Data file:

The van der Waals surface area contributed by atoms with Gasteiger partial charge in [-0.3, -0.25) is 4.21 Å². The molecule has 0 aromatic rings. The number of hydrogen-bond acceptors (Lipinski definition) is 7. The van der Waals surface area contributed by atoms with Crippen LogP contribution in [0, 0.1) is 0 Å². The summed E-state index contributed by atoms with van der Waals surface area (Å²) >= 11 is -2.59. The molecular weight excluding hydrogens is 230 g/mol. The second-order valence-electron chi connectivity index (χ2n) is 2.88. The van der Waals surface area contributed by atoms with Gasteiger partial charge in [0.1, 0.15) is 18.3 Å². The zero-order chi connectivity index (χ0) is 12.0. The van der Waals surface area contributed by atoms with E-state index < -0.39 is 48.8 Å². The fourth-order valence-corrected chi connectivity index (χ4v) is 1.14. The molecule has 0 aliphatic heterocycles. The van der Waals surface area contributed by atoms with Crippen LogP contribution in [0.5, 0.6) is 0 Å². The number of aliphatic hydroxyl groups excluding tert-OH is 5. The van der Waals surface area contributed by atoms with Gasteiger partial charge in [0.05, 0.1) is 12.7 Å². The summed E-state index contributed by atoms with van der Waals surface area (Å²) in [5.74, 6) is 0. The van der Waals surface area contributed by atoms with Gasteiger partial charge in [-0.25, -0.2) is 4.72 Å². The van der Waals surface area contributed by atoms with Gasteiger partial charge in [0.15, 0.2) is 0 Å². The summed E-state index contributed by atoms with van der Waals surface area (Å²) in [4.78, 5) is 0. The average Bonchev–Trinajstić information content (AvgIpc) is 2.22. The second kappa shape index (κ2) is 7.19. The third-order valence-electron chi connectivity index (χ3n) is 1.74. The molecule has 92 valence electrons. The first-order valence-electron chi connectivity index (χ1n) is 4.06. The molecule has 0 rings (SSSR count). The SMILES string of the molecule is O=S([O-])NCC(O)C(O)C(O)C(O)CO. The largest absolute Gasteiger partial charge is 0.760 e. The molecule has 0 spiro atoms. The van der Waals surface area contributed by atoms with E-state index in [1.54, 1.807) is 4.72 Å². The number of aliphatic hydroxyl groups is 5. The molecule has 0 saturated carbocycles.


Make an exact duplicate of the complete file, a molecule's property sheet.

The van der Waals surface area contributed by atoms with Gasteiger partial charge in [-0.3, -0.25) is 4.21 Å². The molecule has 0 aromatic rings. The number of hydrogen-bond acceptors (Lipinski definition) is 7. The van der Waals surface area contributed by atoms with Crippen LogP contribution in [0, 0.1) is 0 Å². The summed E-state index contributed by atoms with van der Waals surface area (Å²) >= 11 is -2.59. The molecular weight excluding hydrogens is 230 g/mol. The second-order valence-electron chi connectivity index (χ2n) is 2.88. The van der Waals surface area contributed by atoms with Gasteiger partial charge in [0.1, 0.15) is 18.3 Å². The zero-order chi connectivity index (χ0) is 12.0. The van der Waals surface area contributed by atoms with E-state index < -0.39 is 48.8 Å². The fourth-order valence-corrected chi connectivity index (χ4v) is 1.14. The molecule has 0 aliphatic heterocycles. The van der Waals surface area contributed by atoms with Crippen LogP contribution in [0.5, 0.6) is 0 Å². The number of aliphatic hydroxyl groups excluding tert-OH is 5. The van der Waals surface area contributed by atoms with Gasteiger partial charge in [0.05, 0.1) is 12.7 Å². The summed E-state index contributed by atoms with van der Waals surface area (Å²) in [5.74, 6) is 0. The van der Waals surface area contributed by atoms with Gasteiger partial charge in [-0.25, -0.2) is 4.72 Å². The van der Waals surface area contributed by atoms with Gasteiger partial charge in [0.15, 0.2) is 0 Å². The summed E-state index contributed by atoms with van der Waals surface area (Å²) in [4.78, 5) is 0. The average Bonchev–Trinajstić information content (AvgIpc) is 2.22. The second kappa shape index (κ2) is 7.19. The third-order valence-electron chi connectivity index (χ3n) is 1.74. The molecule has 92 valence electrons. The first-order valence-electron chi connectivity index (χ1n) is 4.06. The molecule has 0 rings (SSSR count). The SMILES string of the molecule is O=S([O-])NCC(O)C(O)C(O)C(O)CO. The largest absolute Gasteiger partial charge is 0.760 e. The molecule has 0 spiro atoms. The van der Waals surface area contributed by atoms with E-state index in [1.54, 1.807) is 4.72 Å². The number of aliphatic hydroxyl groups is 5. The molecule has 0 saturated carbocycles.